This picture is from Tripoli, Lebanon’s second largest city. Saddam (center), whose caption reads “the martyr” is flanked by other living Sunni leaders from the area, notably Omar Karami (foreground) a former Lebanese prime minister. It’s hard to say how much support the executed Iraqi leader commands in Lebanon or if any substantial number of Lebanese would actually celebrate him as such.
In some respects, Tripoli, one of Lebanon’s poorest cities, is a world away from cosmopolitan Beirut, where pictures of pro-Western Sunni leaders reign, especially that of Saad Hariri, a strong ally of the Bush Administration. You won’t find Saddam in the Christian areas of Mount Lebanon either and definitely not in the Shiite areas of the South, where he is largely despised for the countless abuses committed against Iraqi Shiites during his regime. Even Saddam’s would-be roof mate, former PM Karami, is supportive of Lebanon’s Shiite-backed opposition, which opposes the pro-Hariri government’s relationship with the West.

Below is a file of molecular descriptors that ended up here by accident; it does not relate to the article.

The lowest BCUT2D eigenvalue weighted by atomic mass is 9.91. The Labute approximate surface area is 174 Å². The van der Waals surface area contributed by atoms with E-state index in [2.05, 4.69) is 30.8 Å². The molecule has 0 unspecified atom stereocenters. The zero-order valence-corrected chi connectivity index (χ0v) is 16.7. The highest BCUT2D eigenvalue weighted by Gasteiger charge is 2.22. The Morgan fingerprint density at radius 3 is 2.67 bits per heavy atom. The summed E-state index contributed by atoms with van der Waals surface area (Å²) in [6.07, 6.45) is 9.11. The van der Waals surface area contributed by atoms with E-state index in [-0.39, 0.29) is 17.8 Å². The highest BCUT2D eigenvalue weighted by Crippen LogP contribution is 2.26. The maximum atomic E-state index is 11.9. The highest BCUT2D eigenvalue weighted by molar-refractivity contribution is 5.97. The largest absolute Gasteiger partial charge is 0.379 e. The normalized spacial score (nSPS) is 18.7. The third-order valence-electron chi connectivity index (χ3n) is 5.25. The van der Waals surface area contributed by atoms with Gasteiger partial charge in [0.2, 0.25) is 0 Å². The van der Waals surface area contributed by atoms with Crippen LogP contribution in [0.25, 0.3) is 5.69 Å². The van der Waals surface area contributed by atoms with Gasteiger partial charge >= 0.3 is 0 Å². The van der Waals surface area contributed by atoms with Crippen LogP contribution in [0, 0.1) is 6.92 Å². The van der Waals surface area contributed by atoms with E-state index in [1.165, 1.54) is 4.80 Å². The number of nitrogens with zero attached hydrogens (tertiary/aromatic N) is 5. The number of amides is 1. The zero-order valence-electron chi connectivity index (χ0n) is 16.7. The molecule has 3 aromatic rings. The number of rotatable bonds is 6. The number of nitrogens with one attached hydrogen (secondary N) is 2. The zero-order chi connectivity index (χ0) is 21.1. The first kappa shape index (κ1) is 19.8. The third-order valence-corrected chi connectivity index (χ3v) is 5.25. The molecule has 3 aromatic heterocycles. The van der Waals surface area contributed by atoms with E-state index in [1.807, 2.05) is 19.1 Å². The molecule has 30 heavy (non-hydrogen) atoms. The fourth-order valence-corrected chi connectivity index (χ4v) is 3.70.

But alliances can be shifty in Lebanon and Hariri has struggled to maintain influence over Sunni-dominated Tripoli, where extremism is on the rise. Less than a year ago, militants known as Fatah El Islam took up apartments in the city before engaging in a bloody battle with the Lebanese Army. The militants had infiltrated impoverished nearby Palestinian refugee camps where pictures of Saddam can still be found. For many of the downtrodden and disillusioned in the camps and elsewhere in the region, he is still hailed as a symbol of resistance–a reputation that was propped up when he fired rockets at Israel during Gulf war I. Yet even in wealthier circles, albeit in hushed tones, Saddam is still remembered by some for perceived notions of strength and stability.